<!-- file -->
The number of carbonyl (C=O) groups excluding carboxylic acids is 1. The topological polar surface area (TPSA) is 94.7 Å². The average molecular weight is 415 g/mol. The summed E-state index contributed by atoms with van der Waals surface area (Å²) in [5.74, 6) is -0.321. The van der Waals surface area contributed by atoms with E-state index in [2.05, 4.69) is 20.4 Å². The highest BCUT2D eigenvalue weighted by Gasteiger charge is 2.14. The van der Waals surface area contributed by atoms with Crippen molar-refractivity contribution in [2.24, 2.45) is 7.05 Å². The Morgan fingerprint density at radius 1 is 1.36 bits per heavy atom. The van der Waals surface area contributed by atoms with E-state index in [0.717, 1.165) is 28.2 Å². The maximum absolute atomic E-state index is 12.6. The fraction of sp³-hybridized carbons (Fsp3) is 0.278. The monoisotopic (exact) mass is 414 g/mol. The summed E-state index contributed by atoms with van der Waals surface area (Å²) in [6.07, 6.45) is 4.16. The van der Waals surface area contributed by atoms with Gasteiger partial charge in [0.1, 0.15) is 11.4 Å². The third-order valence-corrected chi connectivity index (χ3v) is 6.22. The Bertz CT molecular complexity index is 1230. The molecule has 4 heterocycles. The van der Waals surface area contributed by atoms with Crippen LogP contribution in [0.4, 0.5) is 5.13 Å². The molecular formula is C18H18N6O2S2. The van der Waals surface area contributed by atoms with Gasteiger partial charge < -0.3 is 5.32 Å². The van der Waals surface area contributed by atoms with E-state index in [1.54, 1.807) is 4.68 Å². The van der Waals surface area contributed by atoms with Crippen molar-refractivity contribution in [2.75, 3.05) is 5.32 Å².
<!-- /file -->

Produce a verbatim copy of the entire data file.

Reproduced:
The number of carbonyl (C=O) groups excluding carboxylic acids is 1. The topological polar surface area (TPSA) is 94.7 Å². The average molecular weight is 415 g/mol. The summed E-state index contributed by atoms with van der Waals surface area (Å²) in [5.74, 6) is -0.321. The van der Waals surface area contributed by atoms with E-state index in [2.05, 4.69) is 20.4 Å². The highest BCUT2D eigenvalue weighted by Gasteiger charge is 2.14. The van der Waals surface area contributed by atoms with Crippen molar-refractivity contribution in [2.24, 2.45) is 7.05 Å². The Morgan fingerprint density at radius 1 is 1.36 bits per heavy atom. The van der Waals surface area contributed by atoms with E-state index in [0.717, 1.165) is 28.2 Å². The maximum absolute atomic E-state index is 12.6. The fraction of sp³-hybridized carbons (Fsp3) is 0.278. The monoisotopic (exact) mass is 414 g/mol. The summed E-state index contributed by atoms with van der Waals surface area (Å²) in [6.07, 6.45) is 4.16. The van der Waals surface area contributed by atoms with Gasteiger partial charge in [0.1, 0.15) is 11.4 Å². The third-order valence-corrected chi connectivity index (χ3v) is 6.22. The Bertz CT molecular complexity index is 1230. The molecule has 4 heterocycles. The van der Waals surface area contributed by atoms with Crippen LogP contribution in [0.4, 0.5) is 5.13 Å². The molecular formula is C18H18N6O2S2. The van der Waals surface area contributed by atoms with Gasteiger partial charge < -0.3 is 5.32 Å². The van der Waals surface area contributed by atoms with E-state index in [1.54, 1.807) is 4.68 Å². The van der Waals surface area contributed by atoms with Crippen molar-refractivity contribution in [2.75, 3.05) is 5.32 Å².